By Caleigh Crow

For anyone at all involved with independent theatre in Montreal the usual adjectives apply to today’s venue: ubiquitous, ever-present, familiar, infamous, MainLine theatre. All very good things to be in theatre. I go through the door at the top of the stairs and the first thing I see is Amy Blackmore, Artistic and Executive Director of MainLine Theatre, one of two indie theatre heroines I’m here to see today, smack in the middle of a meeting with eight or so other people. Notebooks open, pens in hand. Business, I suspect. Or at least, that’s what I think I saw. Before my eyes can even adjust to the cozy, softly orange lighting of the MainLine lobby a friendly looking person intercepts me and politely offers his help. I tell him I’m here to see Amy and he directs me to a nearby couch and sits me down.

I would feel like a toddler being ushered into a playpen, but of course the last thing I’d like to do is interrupt a meeting with notebooks and pens. It’s a very busy place and there are a quite a few projects and festivals on the horizon for MainLine, and to keep everything running smoothly in such an active corner of the world, sometimes bloggers need to be escorted to couches before they delay the meeting and cost everyone five minutes. Who has five minutes to spare at the MainLine theatre?

Which is not to say it’s like Wall Street, rather these are theatre punks with work ethic. The space looks and feels DIY with its charmingly mismatched furniture, and the bits of the meeting I inevitably overhear are democratic, friendly, and relaxed. I’m pretty sure I smell tea. There is another person sitting on the couch, also waiting, also taking two minutes to watch a few minutes of adorable animal content on YouTube. I don’t realise it but this is Emily Murdoch, the other half of the Revolution They Wrote festival duo I’m here to interview.  She smiles at me before we both turn to our phones. Better wait to talk until after the meeting is over.

Not long after, the three of us are sitting on a different set of charmingly mismatched sofas backstage where Amy thinks we’ll get some peace and quiet. I thought a nice simple question to start would be to ask Amy and Murdoch, as she prefers to be called, to outline their roles in Revolution They Wrote, the feminist short works theatre and performance festival we’re here to discuss today. Murdoch is the Artistic Director of the festival, and Amy is Producer, but it gets more complicated from there as credit and prestige volley between them. Murdoch adds that Amy is also a mentor to her and the festival, and Amy replies that it’s Murdoch’s vision that drives the festival. But wait, Amy is also the saviour of the festival, which was in danger of closing after two years as a student-run festival at Concordia. “When I graduated from University I wasn’t quite sure what was going to happen to the festival,” Murdoch explains, “I would add to Amy’s role that she was the person that let the festival happen again. It really wouldn’t have happened otherwise.  We didn’t have any money or anything, and we didn’t know how to [produce an independent theatre festival].”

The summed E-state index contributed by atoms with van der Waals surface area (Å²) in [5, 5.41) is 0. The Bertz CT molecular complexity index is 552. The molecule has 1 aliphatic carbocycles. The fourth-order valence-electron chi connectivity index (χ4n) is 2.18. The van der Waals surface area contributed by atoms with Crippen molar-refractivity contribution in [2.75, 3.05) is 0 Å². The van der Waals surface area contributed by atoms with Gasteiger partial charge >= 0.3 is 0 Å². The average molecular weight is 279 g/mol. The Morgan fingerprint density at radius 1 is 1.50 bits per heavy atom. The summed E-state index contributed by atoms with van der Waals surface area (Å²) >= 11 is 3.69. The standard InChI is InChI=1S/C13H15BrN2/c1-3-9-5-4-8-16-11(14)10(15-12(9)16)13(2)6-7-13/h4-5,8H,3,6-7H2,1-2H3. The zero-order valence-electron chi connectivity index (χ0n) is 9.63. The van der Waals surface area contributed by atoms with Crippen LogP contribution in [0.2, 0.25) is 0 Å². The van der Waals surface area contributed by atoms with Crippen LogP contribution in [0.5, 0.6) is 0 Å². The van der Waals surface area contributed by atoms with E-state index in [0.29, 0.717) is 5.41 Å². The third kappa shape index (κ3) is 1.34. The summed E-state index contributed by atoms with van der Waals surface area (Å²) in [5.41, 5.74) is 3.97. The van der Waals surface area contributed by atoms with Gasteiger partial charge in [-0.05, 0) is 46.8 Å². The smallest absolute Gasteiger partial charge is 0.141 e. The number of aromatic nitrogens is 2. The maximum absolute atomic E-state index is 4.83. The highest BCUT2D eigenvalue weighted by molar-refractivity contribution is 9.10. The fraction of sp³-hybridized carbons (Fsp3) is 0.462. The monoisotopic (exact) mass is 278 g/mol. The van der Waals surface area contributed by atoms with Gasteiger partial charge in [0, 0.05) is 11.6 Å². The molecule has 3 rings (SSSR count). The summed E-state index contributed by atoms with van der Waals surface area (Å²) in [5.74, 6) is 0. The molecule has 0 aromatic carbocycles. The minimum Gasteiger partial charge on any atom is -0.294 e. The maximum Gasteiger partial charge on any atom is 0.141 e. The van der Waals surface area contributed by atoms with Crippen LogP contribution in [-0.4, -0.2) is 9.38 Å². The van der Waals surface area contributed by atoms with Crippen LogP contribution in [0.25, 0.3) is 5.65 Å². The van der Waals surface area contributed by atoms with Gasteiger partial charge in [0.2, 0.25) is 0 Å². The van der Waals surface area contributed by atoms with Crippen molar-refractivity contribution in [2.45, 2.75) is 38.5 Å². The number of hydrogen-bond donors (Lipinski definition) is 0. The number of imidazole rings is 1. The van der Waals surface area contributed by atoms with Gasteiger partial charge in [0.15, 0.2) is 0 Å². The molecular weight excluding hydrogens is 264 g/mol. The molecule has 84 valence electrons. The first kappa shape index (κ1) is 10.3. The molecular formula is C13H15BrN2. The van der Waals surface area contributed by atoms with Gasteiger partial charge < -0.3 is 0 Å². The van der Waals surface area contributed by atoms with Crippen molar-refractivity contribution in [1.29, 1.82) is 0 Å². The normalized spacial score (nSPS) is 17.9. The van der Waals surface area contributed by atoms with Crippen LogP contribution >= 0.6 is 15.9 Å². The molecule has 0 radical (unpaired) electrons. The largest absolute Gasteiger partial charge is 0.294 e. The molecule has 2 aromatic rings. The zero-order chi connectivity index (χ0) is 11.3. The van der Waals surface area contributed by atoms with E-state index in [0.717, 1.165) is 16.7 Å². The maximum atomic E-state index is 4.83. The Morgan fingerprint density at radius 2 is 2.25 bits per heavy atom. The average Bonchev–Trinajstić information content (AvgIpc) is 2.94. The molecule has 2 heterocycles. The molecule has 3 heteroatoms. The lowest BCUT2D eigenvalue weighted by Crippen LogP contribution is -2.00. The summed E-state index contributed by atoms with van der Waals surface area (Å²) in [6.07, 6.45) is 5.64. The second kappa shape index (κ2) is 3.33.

“It’s so hard to sustain a project, it’s hard to sustain a theatre company, and its hard to sustain a festival.” Amy says supportively, “It kind of hit me that [the festival] wouldn’t really survive beyond Concordia. Sometimes, we all need outside infrastructure, cash flow, resources, experience to keep moving things forward. So, we started talking about it and it made sense for MainLine to produce it this year. I’m already looking forward to the next 10 years of it.” She grins at Murdoch, who throughout the interview gives the mystified impression that the festival is growing up around her of its own accord. Of course, its been her hard work and dedication driving the project since it’s beginnings at Concordia in 2014-2015.

When I ask them where they think the festival fits in greater Montreal theatre landscape with Amy on board and the MainLine theatre playing host. I get two very different responses, Murdoch is instantly reticent to give a firm answer because she hasn’t seen it unfold yet. A very judicious response, but she does propose that perhaps they don’t need yet consider how they fit in, because they are trying to do something that stands out. “It’s not our job to say ‘this is the way things are done’, we are saying this is how far we can go, and as many barriers that we can push means that those institutions have to recognize that that’s where the people are going, that’s where the money is, so that’s where we need to go because that’s where our young people want to go.”

Amy is as matter-of-fact in her answer as Murdoch was shrewd: “I see it very concretely,” she blinks, “I’m a very concrete kind of girl.” As a producer, Amy has a different perspective that nonetheless echoes the optimism of Murdoch. “I see it as providing a simple and straightforward opportunity for this work to happen. A lot of these artists don’t know each other which is exciting. I see it as a feeder. A lot of the artists are still emerging, with perhaps 5 or less years of doing professional work. I see the festival as feeding into the ecosystem.”